Creating New Rituals

Another way Tara helped her kids was to createnew rituals.  One of these was a holiday breakfast, originally intended for Tara’s young daughter and her girlfriends. The event grew to include Tara’s other children and their friends as well. The now-annual tradition continues with Tara’s adult children coming home early for the holidays specifically so they can attend the “Stackpole breakfast.” Tara recalls stepping back on one of these special mornings while all the kids were filling her house with laughter and joy and thinking, “Darn, Timothy would have loved this. It’s something he would have done!” The new traditions have brought meaning back to the holidays while at the same time honoring the memory of their loved one.

Supporting Others

Tara eventually took a step that significantly improved her coping abilities. She accepted an invitation to become a Phoenix Society SOAR volunteer and got involved in a 9/11 family advisory board. The Phoenix Society for Burn Survivors SOAR program helps burn survivors and their families deal with the aftermath of a burn injury and get back to living their lives.

“When I was first asked to help as a SOAR supporter, I was hesitant because my husband was since deceased,” Tara admits. “But when I listened to what was being taught, I thought to myself, ‘I know how these patients and their families feel. I knew I could easily connect with them and help in some small way.”

Last year, Tara provided support for the family of an injured firefighter from her husband’s old department. It was the week before Christmas, and she would simply go and sit with them. “The holidays were basically a wash for them, all I could do is be honest and tell them there is no one way to get through this.” When the family remembers that first difficult holiday, they will surely also remember Tara’s loving presence and the specific, powerful support that comes only from someone who has lived through it themselves.

Tara speaks of her gratitude for a psychiatrist who visited her within a week of her husband’s death. The psychiatrist told her that grief is something you never really get over, but that it lives parallel to your life, like two strands. Sometimes those strands lay side by side. At other times, they intersect and cause a bad day or a tough moment. He shared his best advice for dealing with those hard times: honor them, give them the respect and space they need, and allow all the feelings that come up rather than fighting them or pushing them away. This advice, which Tara says has given her great peace and acceptance, is something she can now share with the families she supports.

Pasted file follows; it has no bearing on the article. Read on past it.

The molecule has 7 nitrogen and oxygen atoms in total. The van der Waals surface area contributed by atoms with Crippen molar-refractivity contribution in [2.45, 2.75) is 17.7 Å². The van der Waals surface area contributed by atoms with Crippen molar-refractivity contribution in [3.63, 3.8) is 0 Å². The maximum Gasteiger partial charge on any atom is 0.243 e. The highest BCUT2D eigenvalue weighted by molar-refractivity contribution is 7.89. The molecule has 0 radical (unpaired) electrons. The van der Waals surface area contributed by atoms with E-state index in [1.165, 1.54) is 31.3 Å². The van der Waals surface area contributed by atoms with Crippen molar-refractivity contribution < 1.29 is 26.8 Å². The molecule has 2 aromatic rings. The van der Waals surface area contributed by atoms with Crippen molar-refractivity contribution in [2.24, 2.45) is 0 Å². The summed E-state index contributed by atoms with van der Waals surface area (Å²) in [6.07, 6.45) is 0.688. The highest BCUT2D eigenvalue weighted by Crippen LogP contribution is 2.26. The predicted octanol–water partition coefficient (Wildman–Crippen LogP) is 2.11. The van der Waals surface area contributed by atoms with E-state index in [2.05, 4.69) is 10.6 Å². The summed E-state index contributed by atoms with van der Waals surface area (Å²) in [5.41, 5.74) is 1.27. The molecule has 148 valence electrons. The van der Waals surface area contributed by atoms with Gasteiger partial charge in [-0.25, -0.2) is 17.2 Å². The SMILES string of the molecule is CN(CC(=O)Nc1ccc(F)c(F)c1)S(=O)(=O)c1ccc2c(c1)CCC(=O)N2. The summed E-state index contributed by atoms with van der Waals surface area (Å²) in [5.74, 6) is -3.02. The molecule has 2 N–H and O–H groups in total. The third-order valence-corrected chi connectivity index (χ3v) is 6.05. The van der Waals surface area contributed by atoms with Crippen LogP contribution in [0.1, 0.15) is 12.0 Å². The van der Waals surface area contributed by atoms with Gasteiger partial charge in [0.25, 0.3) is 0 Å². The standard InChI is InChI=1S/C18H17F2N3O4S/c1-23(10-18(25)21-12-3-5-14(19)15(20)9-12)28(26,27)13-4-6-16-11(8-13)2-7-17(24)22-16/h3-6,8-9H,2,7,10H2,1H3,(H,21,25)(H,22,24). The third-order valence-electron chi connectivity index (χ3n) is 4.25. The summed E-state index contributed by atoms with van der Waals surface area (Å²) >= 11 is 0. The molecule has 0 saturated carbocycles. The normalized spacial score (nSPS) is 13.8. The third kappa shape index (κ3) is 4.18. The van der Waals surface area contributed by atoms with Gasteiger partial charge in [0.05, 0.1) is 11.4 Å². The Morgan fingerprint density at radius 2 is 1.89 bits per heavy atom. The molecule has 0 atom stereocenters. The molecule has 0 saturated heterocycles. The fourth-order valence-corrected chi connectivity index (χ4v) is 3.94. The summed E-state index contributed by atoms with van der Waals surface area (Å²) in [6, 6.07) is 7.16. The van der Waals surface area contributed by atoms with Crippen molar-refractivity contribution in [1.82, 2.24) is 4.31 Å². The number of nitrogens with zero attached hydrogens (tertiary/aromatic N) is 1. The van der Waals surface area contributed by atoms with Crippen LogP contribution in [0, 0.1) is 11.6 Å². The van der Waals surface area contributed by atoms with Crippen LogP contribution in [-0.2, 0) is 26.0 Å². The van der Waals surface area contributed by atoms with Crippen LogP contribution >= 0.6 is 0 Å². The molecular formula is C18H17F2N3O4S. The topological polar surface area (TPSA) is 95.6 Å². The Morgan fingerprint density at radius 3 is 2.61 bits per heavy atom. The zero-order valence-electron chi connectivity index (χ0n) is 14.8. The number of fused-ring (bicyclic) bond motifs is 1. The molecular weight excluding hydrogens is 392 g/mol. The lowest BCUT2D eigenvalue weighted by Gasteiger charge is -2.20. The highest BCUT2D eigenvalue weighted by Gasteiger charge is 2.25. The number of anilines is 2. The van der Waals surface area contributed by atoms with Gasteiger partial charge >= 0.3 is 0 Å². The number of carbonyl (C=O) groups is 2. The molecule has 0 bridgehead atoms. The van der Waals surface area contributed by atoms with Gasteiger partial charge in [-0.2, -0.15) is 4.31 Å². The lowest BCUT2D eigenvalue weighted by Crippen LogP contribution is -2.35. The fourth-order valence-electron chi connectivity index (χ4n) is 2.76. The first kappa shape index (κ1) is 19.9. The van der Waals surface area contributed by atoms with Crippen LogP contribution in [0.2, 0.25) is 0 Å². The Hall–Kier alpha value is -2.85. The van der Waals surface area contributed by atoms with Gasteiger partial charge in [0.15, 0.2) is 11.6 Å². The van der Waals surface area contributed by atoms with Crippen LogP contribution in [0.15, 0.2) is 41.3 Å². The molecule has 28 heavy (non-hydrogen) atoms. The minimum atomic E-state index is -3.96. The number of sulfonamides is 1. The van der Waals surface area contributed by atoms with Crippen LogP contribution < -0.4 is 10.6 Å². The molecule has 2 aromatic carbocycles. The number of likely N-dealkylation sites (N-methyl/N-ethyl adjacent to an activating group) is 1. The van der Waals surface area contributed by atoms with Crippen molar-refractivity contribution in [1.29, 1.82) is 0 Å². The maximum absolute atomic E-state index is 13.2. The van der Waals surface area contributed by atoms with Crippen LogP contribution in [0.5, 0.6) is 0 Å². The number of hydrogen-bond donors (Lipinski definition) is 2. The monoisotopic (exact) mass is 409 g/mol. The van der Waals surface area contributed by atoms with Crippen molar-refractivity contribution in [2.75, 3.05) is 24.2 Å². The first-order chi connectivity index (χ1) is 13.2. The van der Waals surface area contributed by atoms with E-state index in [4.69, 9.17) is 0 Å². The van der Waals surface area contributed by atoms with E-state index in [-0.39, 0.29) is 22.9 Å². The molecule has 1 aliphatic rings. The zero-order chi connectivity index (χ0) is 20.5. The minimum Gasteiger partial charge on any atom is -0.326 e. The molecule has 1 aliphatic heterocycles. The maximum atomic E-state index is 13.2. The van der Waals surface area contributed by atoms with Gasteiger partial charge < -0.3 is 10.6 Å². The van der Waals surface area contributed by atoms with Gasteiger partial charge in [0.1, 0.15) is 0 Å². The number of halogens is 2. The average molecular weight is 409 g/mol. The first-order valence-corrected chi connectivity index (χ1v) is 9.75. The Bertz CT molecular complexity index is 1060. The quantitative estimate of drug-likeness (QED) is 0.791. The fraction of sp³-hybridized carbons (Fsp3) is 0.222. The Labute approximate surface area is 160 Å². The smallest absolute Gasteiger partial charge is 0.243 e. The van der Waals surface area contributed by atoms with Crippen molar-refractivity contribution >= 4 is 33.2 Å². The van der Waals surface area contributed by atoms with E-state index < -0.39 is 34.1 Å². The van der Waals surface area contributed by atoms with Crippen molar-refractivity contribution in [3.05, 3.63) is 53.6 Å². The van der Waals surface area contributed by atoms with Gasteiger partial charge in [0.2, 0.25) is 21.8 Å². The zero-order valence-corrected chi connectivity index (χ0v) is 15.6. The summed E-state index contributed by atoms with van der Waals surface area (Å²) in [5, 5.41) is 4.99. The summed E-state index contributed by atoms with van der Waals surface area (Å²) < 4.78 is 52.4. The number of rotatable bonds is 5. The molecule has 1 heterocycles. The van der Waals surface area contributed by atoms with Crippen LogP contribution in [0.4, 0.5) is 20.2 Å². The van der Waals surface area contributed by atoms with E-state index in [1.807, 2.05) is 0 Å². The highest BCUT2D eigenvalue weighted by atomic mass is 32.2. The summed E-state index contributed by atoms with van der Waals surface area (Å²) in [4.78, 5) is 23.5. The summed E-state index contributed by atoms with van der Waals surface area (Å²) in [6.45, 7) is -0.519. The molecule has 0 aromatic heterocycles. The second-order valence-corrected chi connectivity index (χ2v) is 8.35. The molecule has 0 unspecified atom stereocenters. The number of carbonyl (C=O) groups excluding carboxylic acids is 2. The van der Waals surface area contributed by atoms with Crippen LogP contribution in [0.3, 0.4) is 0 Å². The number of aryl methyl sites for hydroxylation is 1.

Making Changes That Heal

After Tim’s death, Tara had to make certain changes in order to heal. One was to move closer to the ocean and to her family. Another was to stop feeling that she had to participate in every single 9/11 ceremony and event. Instead, a private Mass is offered in her backyard every year on the evening of September 11. There a core group of family and friends meet to celebrate Timothy’s life. Tara says the group changes and evolves, just like she and her children are evolving with Timothy gone. She recalls a particularly unforgettable year when the Mass was held during an especially brilliant sunset. Tara looked across the bay at downtown New York and saw the two spotlights from Ground Zero shooting up and through the colors of the evening. She became peaceful. She felt that Timothy was indeed there with them and realized that life does continue.

From left to right:  Kevin, Tara, Brian, Terence, Kaitlyn, and Brendan Stackpole.

From left to right: Kevin, Tara, Brian, Terence, Kaitlyn, and Brendan Stackpole.

For Tara, it is not just important dates that bring hard times. “Sometimes on the less significant days I miss my husband more…the private moments and private anniversaries are sometimes harder.” They are as much a part of the fabric of her life as the happy memories.